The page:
Tuesday

6th Dec 2016

EU border surveillance system not helping to save lives

  • Around €21.5 million of Frontex's total budget of €89 million is used to support sea-border operations (Photo: Frontex)

Launched in December to help prevent boat migrants from drowning, the EU’s border surveillance system, Eurosur, has yet to deliver amid a sharp increase in the number of sea-crossing attempts.

“Unfortunately for the time-being, it [Eurosur] does not fulfil this service,” said Gil Aria Fernandez, deputy director at the EU’s border agency Frontex, in Brussels on Wednesday (14 May).

Dear EUobserver reader

Subscribe now for unrestricted access to EUobserver.

Sign up for 30 days' free trial, no obligation. Full subscription only 15 € / month or 150 € / year.

  1. Unlimited access on desktop and mobile
  2. All premium articles, analysis, commentary and investigations
  3. EUobserver archives

EUobserver is the only independent news media covering EU affairs in Brussels and all 28 member states.

♡ We value your support.

If you already have an account click here to login.

The Warsaw-based agency is tasked with analysing the “European situational picture” - information collected and inserted into the system by member states.

Eurosur is also set to accept satellite images in the near future, but will not offer any additional help when it comes to rescue missions, said Fernandez.

“This would not be even useful for preventing tragedies because the satellite images will be available to the border authorities hours or even days after,” he said.

42,000 unlawful EU border crossings detected

Data collected by the border agency noted detections in the first four months of 2014, in terms of unauthorised crossing attempts along the EU’s external border, have shot up three-fold when compared to the same period last year.

Fernandez described the increase as “drastic”. Some 42,000 detections were made from January to April.

Most happened out at sea (around 25,000) in the Mediterranean, with Italy’s naval brigade Mare Nostrum (Our Sea) reporting the majority of detections.

Fernandez, who deplored the recent the boat tragedies off the southern Italian coast, said border control is not a solution.

“Improving the situation to prevent causalities, to prevent people from sinking and drowning in the sea, will not be possible by border control, this is obvious,” he said.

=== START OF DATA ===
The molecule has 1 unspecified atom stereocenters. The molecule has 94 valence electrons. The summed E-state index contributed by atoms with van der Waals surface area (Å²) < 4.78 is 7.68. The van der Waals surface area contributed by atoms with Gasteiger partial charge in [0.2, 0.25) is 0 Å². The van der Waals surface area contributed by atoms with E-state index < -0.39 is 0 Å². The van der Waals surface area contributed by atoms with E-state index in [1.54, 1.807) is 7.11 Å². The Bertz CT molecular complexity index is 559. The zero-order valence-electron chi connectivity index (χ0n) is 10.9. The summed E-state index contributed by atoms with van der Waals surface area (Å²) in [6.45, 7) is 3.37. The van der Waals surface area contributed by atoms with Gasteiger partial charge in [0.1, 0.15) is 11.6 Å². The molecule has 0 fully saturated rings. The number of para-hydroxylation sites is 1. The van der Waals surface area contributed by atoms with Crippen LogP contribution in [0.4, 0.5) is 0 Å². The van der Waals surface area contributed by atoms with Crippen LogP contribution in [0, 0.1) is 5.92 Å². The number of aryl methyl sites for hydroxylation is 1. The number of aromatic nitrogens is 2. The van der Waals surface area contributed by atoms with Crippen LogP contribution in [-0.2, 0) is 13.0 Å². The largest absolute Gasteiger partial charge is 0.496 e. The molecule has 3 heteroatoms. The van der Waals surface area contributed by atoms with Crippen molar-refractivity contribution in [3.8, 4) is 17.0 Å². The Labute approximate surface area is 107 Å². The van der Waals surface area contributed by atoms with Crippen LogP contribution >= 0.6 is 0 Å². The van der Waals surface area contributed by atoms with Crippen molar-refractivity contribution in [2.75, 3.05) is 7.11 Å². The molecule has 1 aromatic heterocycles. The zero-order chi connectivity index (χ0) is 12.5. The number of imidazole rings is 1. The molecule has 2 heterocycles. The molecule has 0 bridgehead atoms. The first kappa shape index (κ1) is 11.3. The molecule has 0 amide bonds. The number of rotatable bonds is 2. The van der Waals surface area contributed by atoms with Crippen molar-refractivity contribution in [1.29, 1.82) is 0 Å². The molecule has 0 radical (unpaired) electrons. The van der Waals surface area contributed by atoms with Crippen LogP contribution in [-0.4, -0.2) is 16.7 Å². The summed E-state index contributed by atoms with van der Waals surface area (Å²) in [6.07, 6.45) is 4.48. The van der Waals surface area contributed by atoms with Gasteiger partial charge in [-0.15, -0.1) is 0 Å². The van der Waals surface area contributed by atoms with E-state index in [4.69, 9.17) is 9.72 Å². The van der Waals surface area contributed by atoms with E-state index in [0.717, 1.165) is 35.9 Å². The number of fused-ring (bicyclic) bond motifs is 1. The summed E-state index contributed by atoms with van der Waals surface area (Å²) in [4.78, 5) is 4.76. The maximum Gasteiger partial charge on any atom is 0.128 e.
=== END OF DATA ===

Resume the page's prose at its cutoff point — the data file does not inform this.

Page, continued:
Seventeen people perished off the southern Italian coastline on Monday. The day before that, another 40 drowned off the Libyan coast.

Fernandez said it was highly unlikely Eurosur was involved in either case. Instead, national authorities are pressing ahead with their own operations.

Italy and Spain upset

For Italy, this means Mare Nostrum, which has reportedly intercepted around 36,000 migrants and refugees trying to cross the Mediterranean over the past few months.

But Italian authorities complain they do not receive enough support from the EU. Italy’s interior minister Angelino Alfano on Tuesday threatened to release the migrants it intercepts to seek asylum in other member states in defiance of EU rules.

More than half of all asylum applications in Europe are already submitted to German and Swedish authorities. Germany alone accounts for 41 percent of all requests.

Frontex, for its part, is not involved with the Italian-led sea sweeps but works with them in two joint-operations in the south of Sicily and along the coastlines of Calabria and Puglia.

Spain had also in early March requested emergency EU funding, but the European Commission says it is still analysing the request.

Ceuta and Melilla, Spain’s two north-African enclaves, have seen a 208 percent increase in the number people attempting to scale the fences from the Moroccan side.

Around 730 attempted to enter the enclaves in the first four months of 2013, compared to over 2,200 during the same period this year, according to Frontex.

Fernandez blamed the sharp increase on Morocco after Rabat stepped up coastal border controls, diverting the flows to the enclaves.

The European Commission, for its part, notes that the bulk of the migrants are fleeing conflicts and most likely qualify for international protection.